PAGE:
This site is not optimized for Internet Explorer 8 (or older).
Please upgrade to a newer version of Internet Explorer or use an alternate browser such as Chrome or Firefox.
Mitral Valve Repair: Five Techniques for 95% Repair
Current American Heart Association/American College of Cardiology guidelines state that mitral valve repair for asymptomatic patients with preserved left ventricular function is reasonable when the likelihood of a successful and durable repair is greater than 95%, with an expected mortality rate of less than 1% when performed at a Heart Valve Center of Excellence (1). Several reports have demonstrated that repair rates for degenerative mitral valve disease can approach 100% (2, 3).
This video demonstrates a systematic approach to mitral valve repair, which is utilized at the Cleveland Clinic to repair the vast majority of degenerative mitral valve cases. This approach begins with identification of the anatomic location(s) of prolapse and the application of five core repair techniques: triangular resection, sliding repair, artificial chordae, commissuroplasty, and annuloplasty.
For posterior leaflet prolapse, the choice of repair technique is dictated primarily by the predicted risk of postoperative systolic anterior motion (SAM). For valves with low SAM risk, simple triangular resection is appropriate. In cases where the risk of SAM is high, a sliding repair can be performed to facilitate a more posteriorly positioned coaptation point. Artificial chordae can be used in either situation, as the position of the coaptation point can be adjusted by the length of the chordae.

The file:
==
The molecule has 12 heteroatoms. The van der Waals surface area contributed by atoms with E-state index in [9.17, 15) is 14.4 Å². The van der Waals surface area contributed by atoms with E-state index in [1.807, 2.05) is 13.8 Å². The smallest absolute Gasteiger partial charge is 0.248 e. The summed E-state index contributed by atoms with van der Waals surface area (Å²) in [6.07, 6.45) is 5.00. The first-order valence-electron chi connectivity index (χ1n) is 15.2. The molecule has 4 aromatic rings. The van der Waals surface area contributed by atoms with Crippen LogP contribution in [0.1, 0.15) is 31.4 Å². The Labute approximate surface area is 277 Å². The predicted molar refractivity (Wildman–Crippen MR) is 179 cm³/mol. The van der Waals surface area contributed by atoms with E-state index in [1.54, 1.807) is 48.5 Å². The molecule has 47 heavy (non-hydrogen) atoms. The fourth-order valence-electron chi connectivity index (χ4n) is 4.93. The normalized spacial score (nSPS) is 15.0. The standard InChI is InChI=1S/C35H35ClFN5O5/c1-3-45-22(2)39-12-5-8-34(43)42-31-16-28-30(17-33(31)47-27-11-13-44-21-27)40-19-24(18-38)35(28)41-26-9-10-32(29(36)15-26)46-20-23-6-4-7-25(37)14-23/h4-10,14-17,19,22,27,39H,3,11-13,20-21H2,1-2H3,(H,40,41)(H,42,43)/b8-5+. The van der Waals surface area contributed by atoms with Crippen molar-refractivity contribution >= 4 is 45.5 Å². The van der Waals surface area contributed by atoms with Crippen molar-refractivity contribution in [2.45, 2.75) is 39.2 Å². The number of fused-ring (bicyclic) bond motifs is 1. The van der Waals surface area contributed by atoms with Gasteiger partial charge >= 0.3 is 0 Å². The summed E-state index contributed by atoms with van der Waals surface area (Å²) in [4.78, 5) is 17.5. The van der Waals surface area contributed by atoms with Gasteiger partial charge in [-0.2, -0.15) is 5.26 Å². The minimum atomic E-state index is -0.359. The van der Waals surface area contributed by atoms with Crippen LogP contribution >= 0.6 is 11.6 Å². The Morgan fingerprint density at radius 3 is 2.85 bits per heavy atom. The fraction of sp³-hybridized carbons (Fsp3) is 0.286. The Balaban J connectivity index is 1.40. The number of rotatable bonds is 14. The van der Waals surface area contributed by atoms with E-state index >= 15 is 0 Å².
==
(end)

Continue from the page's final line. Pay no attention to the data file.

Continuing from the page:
Anterior leaflet prolapse is always repaired with artificial chordae. Commissural prolapse can be repaired with commissuroplasty. The authors have found that up to one third of the valve area can be closed without causing significant mitral valve stenosis.
In nearly all cases, degenerative mitral valve repair is completed with a posterior annuloplasty using a flexible annuloplasty band. When utilized according to this systematic approach, the authors believe that a successful and durable repair can be achieved in the vast majority of degenerative mitral valve cases.
- Nishimura RA, Otto CM, Bonow RO, et al. 2017 AHA/ACC focused update of the 2014 AHA/ACC guideline for the Management of patients with valvular heart disease: a report of the American College of Cardiology/American Heart Association Task Force on Clinical Practice Guidelines. Circulation. 2017 Jun 20;135(25):e1159-e1195.
- Gillinov AM, Mihaljevic T, Javadikasgari H, et al. Early results of robotically assisted mitral valve surgery: analysis of the first 1000 cases. J Thorac Cardiovasc Surg. 2018 Jan;155(1):82-91.
- Castillo JG, Anyanwu AC, Fuster V, Adams DH. A near 100% repair rate for mitral valve prolapse is achievable in a reference center: implications for future guidelines. J Thorac Cardiovasc Surg. 2012 Aug;144(2):308-312.